Tipping the Scales
I was jubilant. On a gusty autumn day in Cambridge, Massachusetts, word arrived that I’d passed my “qual,” or qualifying exam. This was a crucial step toward earning my mathematics PhD. With my doctorate halfway in the bag, I was primed to celebrate—by baking a batch of cookies. In the sunniest, most triumphant mood I went to the Get-N-Go, a bodega next door to my Somerville digs, for ingredients.
I knew the clerk there. He’d always been friendly. But when I placed the flour, sugar, and chocolate chips on the counter, he shook his head and said, “Why are you buying that? Don’t you know you’re fat?”
I felt as though he’d slapped me on my double chin. My heart raced; tears leapt to my eyes. I was speechless, but I knew what this was from experience, and from an early age: shame shock.
Much of the suffering from being fat occurs on a gentler and more subtle scale. It’s the looks people give you in hallways and on airplanes, the waiter’s uneasy pause before asking if you want to see the dessert menu. Those microdoses of shame keep low-level misery and self-hatred on a steady course. Shame shock, though, is an explosion. It often occurs when someone confronts you, head-on, about your deepest shame. When you’re exposed.
At that moment in the bodega, all of the shame’s poison coursed through my body, leaving me frozen, disoriented, in pain. In this state, I lost track of who I was. I felt worthless, a flop, unloved.
I gathered the ingredients and made my way out of the bodega without saying a word. Even as the initial shock wore off, I remained under its spell. During the aftershock, it felt as if I were sinking, and I desperately worked to right the ship—propping up my own self-worth. I was getting a PhD, I told myself. I had a boyfriend. I was kind to people.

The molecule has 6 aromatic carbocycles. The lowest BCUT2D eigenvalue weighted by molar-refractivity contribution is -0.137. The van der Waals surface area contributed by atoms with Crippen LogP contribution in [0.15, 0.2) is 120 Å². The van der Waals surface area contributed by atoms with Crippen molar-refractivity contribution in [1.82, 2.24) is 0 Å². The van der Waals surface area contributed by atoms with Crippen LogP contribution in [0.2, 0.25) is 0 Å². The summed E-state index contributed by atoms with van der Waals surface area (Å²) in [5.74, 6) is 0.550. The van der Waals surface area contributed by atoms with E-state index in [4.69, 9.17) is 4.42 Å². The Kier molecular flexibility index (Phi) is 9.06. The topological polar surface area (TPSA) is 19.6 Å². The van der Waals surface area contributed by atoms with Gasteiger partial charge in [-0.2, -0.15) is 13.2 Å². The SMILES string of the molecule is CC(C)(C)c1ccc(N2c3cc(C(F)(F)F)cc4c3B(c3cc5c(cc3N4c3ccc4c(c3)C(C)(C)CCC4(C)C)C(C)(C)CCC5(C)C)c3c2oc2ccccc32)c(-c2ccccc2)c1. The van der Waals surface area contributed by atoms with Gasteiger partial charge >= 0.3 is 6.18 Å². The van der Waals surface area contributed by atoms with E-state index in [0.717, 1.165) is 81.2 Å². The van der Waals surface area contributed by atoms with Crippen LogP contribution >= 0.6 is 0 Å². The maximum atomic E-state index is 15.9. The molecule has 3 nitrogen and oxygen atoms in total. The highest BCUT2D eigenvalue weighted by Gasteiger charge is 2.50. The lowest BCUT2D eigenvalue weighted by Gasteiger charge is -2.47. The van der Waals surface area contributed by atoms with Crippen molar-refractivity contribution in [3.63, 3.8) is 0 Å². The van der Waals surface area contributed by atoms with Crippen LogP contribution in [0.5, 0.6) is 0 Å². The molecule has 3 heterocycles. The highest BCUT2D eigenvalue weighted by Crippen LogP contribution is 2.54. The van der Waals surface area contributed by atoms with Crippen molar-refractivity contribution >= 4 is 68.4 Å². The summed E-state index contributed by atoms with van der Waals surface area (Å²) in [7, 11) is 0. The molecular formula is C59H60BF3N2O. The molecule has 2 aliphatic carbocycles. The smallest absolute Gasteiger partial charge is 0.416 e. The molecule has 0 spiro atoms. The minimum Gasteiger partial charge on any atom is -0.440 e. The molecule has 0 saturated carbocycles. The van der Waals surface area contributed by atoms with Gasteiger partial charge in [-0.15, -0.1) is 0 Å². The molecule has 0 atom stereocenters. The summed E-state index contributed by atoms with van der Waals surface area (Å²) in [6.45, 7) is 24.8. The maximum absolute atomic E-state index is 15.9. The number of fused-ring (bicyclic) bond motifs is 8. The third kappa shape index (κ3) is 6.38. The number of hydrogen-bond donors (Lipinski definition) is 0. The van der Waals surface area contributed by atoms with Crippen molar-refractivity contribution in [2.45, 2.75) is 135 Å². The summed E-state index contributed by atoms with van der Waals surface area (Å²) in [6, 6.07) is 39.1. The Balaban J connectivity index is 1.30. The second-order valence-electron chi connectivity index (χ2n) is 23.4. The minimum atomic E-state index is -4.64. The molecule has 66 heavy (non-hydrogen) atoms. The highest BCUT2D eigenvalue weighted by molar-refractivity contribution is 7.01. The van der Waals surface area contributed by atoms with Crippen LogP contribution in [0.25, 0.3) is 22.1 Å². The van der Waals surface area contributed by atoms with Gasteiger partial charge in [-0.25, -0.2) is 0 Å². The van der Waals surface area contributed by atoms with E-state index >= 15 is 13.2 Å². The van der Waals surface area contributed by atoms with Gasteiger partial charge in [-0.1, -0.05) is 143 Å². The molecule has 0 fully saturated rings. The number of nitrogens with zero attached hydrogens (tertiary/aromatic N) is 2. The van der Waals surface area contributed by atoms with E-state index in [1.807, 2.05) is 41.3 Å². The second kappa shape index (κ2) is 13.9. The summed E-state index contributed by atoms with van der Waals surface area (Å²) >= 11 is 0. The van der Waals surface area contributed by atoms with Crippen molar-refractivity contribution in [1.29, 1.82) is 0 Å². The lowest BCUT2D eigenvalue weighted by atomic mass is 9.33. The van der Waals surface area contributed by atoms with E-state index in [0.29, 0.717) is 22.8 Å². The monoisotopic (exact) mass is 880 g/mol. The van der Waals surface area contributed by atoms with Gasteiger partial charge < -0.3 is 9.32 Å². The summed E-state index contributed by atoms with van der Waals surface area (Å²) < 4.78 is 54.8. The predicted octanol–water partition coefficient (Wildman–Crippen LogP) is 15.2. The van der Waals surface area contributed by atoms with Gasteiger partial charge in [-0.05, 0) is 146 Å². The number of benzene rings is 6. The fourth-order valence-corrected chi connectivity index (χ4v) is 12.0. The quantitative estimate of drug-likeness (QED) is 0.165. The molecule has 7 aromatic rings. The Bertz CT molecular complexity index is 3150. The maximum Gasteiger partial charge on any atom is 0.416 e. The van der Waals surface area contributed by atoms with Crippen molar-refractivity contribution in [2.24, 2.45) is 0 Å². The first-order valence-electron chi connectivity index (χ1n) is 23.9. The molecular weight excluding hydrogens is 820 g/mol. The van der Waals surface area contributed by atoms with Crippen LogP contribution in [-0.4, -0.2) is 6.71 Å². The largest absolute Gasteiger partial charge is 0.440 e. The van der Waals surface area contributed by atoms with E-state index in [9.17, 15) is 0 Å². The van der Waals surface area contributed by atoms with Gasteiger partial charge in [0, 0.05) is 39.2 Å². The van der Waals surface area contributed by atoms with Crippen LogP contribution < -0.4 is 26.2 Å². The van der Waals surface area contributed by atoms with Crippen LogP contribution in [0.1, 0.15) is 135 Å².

Such counterarguments ping harmlessly against the edifice of shame and dissolve. Shame transcends mere logic and extends its roots into biology. It stirs up hormones, tightens the jaw, turns the stomach into knots, triggers pain receptors in the brain, and, all the while, pummels self-esteem into mush.
To a lot of readers, this may sound extreme. Many people never experience a powerful shame shock, or don’t remember it too well. For quite a few, no doubt, the concept of shame might resuscitate awful memories from the past—middle school embarrassments, awkwardness in the mating game, a demotion at work. But this week, perhaps this year if they’re lucky, shame may appear to hover safely at bay. Someone else’s problem.
However, as we’ll see in this book, shame is a quietly active force, even among people who cannot recall being recently shame-shocked and claim to feel fine about themselves. After all, shame—both in the giving and in the receiving—does most of its nasty work in the dark, often tiptoeing around the edges of the conscious mind. We tend to forget how bad it feels.
Still, whether it’s a full-blown case of shock, as I experienced in the bodega, or deeply buried feelings of worthlessness and vulnerability, the crucial question becomes urgent: What did I do wrong? There seems to have been a choice, a fork in the road. Every healthy and self-respecting member of society followed the right route, and I took the wrong one. Maybe I was weak, lazy, or stupid. Whatever the reason, I feel ashamed, because I screwed up.
The entire shamescape hinges on this idea of choice, which is usually false. Millions of us carry around the enduring pain of making the wrong choice again and again. We harbor an abiding fear that shame will explode, as it did on me in that Somerville corner store, and that we’ll be unmasked as losers. And we hold out hope that by pursuing the right choice, we can free ourselves of shame.
My own story is a case study in how shame is born, how it’s sustained, nurtured, and monetized. Fat shame conditioned my behavior, step-by-step, year by year. This is the journey that opened my eyes to the insidious dominance of shame in our lives.
It began forty years ago, when I was a pudgy girl living with her two overweight parents in a Boston suburb in the 1980s. Always big for my age, I was already the size of a grown woman by the time I reached fourth grade. At my Lexington public school, I was an outcast, the kid who got picked last for the team, who sat alone in the cafeteria. My size appeared to signal that I was a reject.